Virgin Atlantic has filed for bankruptcy as Richard Branson's airline becomes the latest to collapse during the pandemic.
The billionaire's company is on the brink of collapse after a number of attempts to save it have been rejected after the coronavirus outbreak.
It comes after Virgin Australia filed for voluntary administration – a type of bankruptcy – in April.
The company's Atlantic airline, based in London, previously appealed for a bailout from the government but ministers rejected the request.
Virgin boss Sir Richard Branson even offered to mortgage his Caribbean holiday island Necker in exchange for investment.
The airline said it was on course to run out of cash in September.
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According to a number of sources, Virgin Atlantic filed for Chapter 15 bankruptcy protection in the Southern District of New York on Tuesday, just hours after the company told a London court it will be forced to fold if a rescue deal isn't reached by next month.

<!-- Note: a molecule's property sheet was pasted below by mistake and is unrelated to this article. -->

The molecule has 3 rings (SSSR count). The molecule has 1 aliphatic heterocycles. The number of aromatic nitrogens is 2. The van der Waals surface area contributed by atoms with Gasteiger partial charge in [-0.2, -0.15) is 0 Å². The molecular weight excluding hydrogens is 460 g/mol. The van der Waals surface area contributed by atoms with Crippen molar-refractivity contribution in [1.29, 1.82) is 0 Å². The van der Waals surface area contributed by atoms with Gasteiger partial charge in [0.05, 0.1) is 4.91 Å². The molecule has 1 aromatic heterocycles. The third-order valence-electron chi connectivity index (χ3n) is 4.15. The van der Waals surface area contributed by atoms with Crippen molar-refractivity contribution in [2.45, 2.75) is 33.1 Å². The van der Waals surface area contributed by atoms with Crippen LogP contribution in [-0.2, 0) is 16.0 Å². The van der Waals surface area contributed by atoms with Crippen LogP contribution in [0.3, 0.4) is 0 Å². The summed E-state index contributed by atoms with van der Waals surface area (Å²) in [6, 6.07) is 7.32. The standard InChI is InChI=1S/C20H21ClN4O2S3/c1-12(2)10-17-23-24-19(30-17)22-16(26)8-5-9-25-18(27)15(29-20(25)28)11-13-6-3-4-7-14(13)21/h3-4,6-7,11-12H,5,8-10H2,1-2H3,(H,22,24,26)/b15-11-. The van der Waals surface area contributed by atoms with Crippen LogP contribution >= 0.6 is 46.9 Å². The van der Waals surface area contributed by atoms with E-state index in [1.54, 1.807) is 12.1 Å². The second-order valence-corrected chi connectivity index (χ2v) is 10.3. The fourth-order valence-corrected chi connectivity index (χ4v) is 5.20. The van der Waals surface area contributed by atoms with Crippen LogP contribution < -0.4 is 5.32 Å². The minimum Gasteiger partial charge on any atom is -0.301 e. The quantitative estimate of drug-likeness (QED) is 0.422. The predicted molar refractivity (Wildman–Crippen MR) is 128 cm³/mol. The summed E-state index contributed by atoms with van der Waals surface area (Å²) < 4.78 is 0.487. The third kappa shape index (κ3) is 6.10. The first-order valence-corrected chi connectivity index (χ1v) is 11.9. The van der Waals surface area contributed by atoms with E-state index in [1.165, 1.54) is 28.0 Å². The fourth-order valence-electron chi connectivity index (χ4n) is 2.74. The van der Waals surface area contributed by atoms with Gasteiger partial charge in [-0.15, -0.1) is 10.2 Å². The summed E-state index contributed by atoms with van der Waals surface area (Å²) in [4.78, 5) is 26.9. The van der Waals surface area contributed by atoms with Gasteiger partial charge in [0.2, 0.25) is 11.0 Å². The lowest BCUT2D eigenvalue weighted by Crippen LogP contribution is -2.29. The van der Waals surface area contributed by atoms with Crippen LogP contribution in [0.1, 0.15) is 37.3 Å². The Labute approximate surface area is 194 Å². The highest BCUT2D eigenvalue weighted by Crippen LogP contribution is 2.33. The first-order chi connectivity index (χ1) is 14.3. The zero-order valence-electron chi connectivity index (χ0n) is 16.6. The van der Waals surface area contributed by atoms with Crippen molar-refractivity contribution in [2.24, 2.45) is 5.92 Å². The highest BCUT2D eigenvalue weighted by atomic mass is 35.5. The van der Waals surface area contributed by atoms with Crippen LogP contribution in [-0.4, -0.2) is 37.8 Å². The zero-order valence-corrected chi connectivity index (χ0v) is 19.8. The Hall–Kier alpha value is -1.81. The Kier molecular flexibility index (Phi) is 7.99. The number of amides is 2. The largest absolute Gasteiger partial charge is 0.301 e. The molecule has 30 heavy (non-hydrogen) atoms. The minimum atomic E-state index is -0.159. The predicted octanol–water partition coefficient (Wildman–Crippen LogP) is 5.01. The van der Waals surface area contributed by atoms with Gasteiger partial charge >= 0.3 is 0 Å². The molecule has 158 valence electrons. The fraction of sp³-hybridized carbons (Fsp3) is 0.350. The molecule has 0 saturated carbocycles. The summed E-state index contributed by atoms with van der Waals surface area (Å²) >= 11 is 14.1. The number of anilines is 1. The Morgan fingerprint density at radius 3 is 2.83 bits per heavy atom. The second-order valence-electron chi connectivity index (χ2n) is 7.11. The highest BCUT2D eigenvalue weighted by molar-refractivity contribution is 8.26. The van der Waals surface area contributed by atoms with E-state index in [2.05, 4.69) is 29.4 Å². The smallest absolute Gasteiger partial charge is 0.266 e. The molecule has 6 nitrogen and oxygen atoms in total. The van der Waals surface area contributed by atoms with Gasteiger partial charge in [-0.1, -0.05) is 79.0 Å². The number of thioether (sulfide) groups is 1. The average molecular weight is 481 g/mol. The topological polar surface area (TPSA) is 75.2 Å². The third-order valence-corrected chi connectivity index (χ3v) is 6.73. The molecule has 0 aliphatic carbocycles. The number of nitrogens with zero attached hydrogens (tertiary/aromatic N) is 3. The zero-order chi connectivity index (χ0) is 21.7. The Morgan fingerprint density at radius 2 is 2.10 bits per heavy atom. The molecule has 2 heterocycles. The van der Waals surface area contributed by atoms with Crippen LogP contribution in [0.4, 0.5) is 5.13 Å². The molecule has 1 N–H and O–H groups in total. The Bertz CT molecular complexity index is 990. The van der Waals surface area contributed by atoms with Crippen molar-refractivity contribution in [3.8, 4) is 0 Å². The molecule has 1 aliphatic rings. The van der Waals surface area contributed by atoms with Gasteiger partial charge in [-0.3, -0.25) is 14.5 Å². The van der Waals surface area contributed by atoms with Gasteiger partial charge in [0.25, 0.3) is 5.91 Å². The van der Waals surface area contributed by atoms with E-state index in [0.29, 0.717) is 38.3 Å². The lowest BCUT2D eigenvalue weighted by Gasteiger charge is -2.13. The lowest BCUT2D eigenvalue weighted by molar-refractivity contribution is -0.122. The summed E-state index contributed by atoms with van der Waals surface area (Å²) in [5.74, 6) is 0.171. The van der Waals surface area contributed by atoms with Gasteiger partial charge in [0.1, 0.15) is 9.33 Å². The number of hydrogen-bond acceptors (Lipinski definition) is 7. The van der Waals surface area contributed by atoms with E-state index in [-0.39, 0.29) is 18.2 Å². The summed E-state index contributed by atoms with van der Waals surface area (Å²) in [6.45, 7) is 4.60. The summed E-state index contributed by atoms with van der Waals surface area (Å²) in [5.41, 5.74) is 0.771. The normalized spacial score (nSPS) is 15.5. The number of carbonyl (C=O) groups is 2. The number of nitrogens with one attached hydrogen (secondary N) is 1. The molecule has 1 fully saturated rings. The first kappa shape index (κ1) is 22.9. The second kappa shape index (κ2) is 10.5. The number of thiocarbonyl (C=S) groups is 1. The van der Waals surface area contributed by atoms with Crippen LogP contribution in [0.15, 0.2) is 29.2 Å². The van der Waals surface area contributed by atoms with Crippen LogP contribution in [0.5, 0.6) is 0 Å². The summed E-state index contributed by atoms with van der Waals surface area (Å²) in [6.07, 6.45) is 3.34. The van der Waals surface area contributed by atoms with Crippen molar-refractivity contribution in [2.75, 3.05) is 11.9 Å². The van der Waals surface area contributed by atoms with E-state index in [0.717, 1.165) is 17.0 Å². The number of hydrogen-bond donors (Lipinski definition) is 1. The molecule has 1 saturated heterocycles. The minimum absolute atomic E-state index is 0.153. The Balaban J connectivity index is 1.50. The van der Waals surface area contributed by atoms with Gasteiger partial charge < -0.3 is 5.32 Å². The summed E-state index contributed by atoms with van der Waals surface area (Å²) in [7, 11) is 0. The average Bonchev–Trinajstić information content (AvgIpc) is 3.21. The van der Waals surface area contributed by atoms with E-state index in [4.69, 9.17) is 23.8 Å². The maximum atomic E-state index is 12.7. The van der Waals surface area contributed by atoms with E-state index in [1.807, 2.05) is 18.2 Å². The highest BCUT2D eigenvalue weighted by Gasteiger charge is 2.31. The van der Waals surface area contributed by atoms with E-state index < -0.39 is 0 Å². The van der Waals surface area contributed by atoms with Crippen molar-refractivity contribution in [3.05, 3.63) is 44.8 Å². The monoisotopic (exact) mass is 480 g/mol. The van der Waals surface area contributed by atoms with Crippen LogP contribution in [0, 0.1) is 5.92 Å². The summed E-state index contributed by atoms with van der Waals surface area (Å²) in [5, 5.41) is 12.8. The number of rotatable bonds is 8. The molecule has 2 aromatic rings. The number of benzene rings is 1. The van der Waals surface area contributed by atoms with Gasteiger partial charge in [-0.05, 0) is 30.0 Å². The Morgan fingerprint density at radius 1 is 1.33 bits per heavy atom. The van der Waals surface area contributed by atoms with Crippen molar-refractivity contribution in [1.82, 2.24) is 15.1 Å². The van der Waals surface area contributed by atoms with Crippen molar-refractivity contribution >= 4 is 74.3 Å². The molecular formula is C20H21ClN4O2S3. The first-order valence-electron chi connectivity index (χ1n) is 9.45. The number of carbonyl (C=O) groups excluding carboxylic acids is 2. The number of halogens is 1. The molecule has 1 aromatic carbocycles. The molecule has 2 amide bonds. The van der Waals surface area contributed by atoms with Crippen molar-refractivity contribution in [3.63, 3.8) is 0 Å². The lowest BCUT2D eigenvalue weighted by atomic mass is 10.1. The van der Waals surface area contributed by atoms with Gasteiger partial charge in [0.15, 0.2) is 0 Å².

A Virgin Atlantic spokesperson said: “Virgin Atlantic attended court today (4 August) as part of a solvent recapitalisation process under 26(A) of the UK Companies Act 2006. That process is proceeding with the support of the majority of our creditors.
“Following the UK hearing held earlier today, ancillary proceedings in support of the solvent recapitalisation were also filed in the US under their Chapter 15 process.
"These ancillary US proceedings have been commenced under provisions that allow US courts to recognise foreign restructuring processes.
“In the case of Virgin Atlantic, the process we have asked to be recognised is a solvent restructuring of an English company under Part 26A of the English Companies Act 2006.”
This marks yet another blow for Branson's Virgin brand, coming just months after sister airline Virgin Australia filed for voluntary administration in April.
David Allison QC, for Virgin Atlantic Airways Limited, previously said: "The group's financial position has been severely affected by the ongoing Covid-19 pandemic, which has caused unprecedented disruption to the global aviation industry.
"Passenger demand has plummeted to a level that would, until recently, have been unthinkable.
"As a result of the Covid-19 pandemic, the group is now undergoing a liquidity crisis."
The airline unveiled a restructuring plan to secure its future, involving only private funds, last month.
The proposal needed to secure approval from creditors under a court-sanction process.
At a High Court hearing on Tuesday, Mr Allison old Mr Justice Trower that the Virgin Atlantic Group has "a fundamentally sound business model which was not in any problems at all before the Covid-19 pandemic".